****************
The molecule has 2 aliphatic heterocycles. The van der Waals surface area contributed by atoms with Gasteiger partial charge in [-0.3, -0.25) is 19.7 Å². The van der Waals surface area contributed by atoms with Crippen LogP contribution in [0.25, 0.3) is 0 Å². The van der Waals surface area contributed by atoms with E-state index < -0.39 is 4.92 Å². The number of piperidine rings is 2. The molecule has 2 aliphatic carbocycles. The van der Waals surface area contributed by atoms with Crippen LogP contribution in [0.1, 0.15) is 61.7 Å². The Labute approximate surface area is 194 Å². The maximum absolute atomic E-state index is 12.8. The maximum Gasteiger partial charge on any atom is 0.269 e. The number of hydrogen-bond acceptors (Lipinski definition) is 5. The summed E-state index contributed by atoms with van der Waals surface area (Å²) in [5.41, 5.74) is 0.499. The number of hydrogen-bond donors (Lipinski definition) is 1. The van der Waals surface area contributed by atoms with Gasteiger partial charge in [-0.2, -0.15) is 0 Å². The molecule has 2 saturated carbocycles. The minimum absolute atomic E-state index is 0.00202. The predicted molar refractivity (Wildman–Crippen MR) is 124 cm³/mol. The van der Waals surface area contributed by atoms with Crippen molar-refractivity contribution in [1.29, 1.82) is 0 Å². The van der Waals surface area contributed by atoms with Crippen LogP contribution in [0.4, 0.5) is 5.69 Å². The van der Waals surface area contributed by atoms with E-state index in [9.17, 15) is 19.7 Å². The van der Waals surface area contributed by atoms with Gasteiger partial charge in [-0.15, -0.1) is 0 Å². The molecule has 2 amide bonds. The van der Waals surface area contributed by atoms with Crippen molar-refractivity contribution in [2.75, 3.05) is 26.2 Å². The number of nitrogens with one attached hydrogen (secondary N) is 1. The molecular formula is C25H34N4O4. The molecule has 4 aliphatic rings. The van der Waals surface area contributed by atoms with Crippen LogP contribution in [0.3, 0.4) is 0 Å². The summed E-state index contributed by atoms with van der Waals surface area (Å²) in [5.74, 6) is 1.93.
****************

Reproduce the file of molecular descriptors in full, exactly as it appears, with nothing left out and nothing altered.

The molecule has 2 aliphatic heterocycles. The van der Waals surface area contributed by atoms with Gasteiger partial charge in [-0.3, -0.25) is 19.7 Å². The van der Waals surface area contributed by atoms with Crippen LogP contribution in [0.25, 0.3) is 0 Å². The van der Waals surface area contributed by atoms with E-state index < -0.39 is 4.92 Å². The number of piperidine rings is 2. The molecule has 2 aliphatic carbocycles. The van der Waals surface area contributed by atoms with Crippen LogP contribution in [0.1, 0.15) is 61.7 Å². The Labute approximate surface area is 194 Å². The maximum absolute atomic E-state index is 12.8. The maximum Gasteiger partial charge on any atom is 0.269 e. The number of hydrogen-bond acceptors (Lipinski definition) is 5. The summed E-state index contributed by atoms with van der Waals surface area (Å²) in [5.41, 5.74) is 0.499. The number of hydrogen-bond donors (Lipinski definition) is 1. The van der Waals surface area contributed by atoms with Gasteiger partial charge in [-0.2, -0.15) is 0 Å². The molecule has 2 saturated carbocycles. The minimum absolute atomic E-state index is 0.00202. The predicted molar refractivity (Wildman–Crippen MR) is 124 cm³/mol. The van der Waals surface area contributed by atoms with Crippen molar-refractivity contribution in [1.29, 1.82) is 0 Å². The van der Waals surface area contributed by atoms with Crippen LogP contribution in [0.4, 0.5) is 5.69 Å². The van der Waals surface area contributed by atoms with E-state index in [9.17, 15) is 19.7 Å². The van der Waals surface area contributed by atoms with Gasteiger partial charge in [-0.15, -0.1) is 0 Å². The molecule has 2 amide bonds. The van der Waals surface area contributed by atoms with Crippen molar-refractivity contribution in [2.75, 3.05) is 26.2 Å². The number of nitrogens with one attached hydrogen (secondary N) is 1. The molecular formula is C25H34N4O4. The molecule has 4 aliphatic rings. The van der Waals surface area contributed by atoms with Crippen LogP contribution in [0.3, 0.4) is 0 Å². The summed E-state index contributed by atoms with van der Waals surface area (Å²) in [5.74, 6) is 1.93.